As I predicted September is proving to be a very hectic month. However I’m on course for normal so bear with me.
And so to keep the pilot light on, here are some more of the things I’ve been watching and reading.
Firstly, the latest Mike Shatzkin post which demonstrates that we are still a long way from having a settled ebook marketplace. Could this confuse the average consumer? Absolutely yes. I think it’s also relevant to the point I make here about the discoverability of fiction. Mike is finding things difficult when he knows what he wants. How much harder is it when you don’t?
This interesting branching out of publisher into bookseller, cafe and event space is something I think (and hope) we will see more of as book companies start thinking of themselves as experience brands as much as product brands.
I think these two articles (New York Times and Teleread) on who can now be a publisher are really fascinating and link clearly to the opening up of long form writing (beyond journalism but shorter than a book). Interesting territory this and because its where a lot of my reading is at these days, I’m hoping it will lead to more dynamic and timely publishing.
There’s an interesting debate, started by an article from writer Seanan McGuire, being had over on Teleread about the potential social impact of e-reading.
The Economist and Harvard’s student newspaper The Crimson both run pieces about the rapid changes in book industry economics. Makes me think that maybe we should run a ‘stats of the week’ counter here on the blog and chart the changes.
Sadly, this last weekend saw the final demise of Borders in the US. Some of their staff composed this widely circulated ‘ode to a bookstore death‘. I understand their frustration and lord knows I’ve had some ‘customer encounters’ myself working in bookshops, but somehow I read this and I can also understand why trucking off to Amazon could save a customer a lot of hassle. Many people are intimidated by bookshops and having people look down their noses at you for liking Nicholas Sparks is not terribly helpful in the great scheme of things. Reading is a journey and I’ve met too many people (working in bookshops) who with little formal education found their way to War and Peace by beginning with Pet Sematary. Just starting is an enormously powerful step into an imaginative world.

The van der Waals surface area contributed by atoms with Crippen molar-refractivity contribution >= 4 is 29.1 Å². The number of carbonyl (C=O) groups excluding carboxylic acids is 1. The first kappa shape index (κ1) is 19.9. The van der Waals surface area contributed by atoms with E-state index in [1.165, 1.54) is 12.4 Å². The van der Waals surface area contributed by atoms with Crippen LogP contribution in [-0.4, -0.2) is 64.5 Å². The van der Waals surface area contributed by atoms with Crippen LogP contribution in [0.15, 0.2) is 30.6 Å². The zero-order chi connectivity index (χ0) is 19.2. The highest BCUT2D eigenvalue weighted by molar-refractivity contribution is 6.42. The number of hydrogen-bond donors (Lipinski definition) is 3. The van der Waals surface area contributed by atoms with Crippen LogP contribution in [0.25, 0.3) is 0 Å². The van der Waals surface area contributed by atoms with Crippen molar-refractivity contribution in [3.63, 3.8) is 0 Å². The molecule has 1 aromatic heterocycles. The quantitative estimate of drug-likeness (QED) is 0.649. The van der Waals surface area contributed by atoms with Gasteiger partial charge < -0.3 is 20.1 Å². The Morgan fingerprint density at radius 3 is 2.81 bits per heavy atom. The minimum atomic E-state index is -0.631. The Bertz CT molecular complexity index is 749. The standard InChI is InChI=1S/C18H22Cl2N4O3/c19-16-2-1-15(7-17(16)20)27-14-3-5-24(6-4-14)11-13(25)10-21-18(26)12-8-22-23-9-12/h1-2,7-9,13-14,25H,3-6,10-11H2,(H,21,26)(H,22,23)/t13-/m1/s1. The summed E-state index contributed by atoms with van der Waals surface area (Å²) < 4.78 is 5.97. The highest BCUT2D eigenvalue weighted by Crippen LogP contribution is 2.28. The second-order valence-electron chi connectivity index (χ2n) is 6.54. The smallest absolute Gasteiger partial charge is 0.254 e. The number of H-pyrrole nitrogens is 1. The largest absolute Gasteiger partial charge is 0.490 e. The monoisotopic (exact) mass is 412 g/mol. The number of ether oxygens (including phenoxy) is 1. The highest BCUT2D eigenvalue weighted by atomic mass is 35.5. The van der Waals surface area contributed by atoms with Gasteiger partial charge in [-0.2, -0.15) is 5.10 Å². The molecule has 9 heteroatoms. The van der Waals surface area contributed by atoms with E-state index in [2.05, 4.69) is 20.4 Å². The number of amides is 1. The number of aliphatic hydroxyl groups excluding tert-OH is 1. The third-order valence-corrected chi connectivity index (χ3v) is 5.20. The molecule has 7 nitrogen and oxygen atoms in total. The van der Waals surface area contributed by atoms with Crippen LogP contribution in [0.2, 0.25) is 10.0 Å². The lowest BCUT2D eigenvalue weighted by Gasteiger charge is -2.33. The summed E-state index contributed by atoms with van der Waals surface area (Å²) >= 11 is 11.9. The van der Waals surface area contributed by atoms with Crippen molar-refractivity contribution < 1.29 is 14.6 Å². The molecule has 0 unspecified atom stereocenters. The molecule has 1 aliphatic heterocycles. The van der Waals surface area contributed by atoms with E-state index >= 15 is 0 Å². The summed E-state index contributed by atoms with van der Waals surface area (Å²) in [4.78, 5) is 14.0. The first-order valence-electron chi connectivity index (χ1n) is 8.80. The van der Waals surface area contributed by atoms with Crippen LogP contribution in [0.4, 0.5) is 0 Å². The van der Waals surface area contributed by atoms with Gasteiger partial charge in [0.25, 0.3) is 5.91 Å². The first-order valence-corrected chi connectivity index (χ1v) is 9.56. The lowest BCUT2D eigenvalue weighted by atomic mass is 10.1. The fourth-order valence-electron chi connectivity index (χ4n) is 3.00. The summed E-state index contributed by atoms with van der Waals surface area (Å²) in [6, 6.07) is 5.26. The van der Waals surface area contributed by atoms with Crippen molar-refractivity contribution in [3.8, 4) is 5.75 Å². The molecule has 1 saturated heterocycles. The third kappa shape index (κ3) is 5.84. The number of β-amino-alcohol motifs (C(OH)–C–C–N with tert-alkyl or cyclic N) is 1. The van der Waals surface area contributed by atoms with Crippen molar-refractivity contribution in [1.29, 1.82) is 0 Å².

They are right about Glenn Beck though.
It might also be the case that genre is really where its at. Go plot!
I’m not sure about this article or indeed this (though full marks for effort guys) but I do think that one of the interesting elements of technological convergence is that it may also provoke an artistic convergence. Games are becoming increasingly sophisticated narratively and perhaps we should push that further rather than being appalled by it. We need good stories, if a great game can provide engagement with them, why should we worry?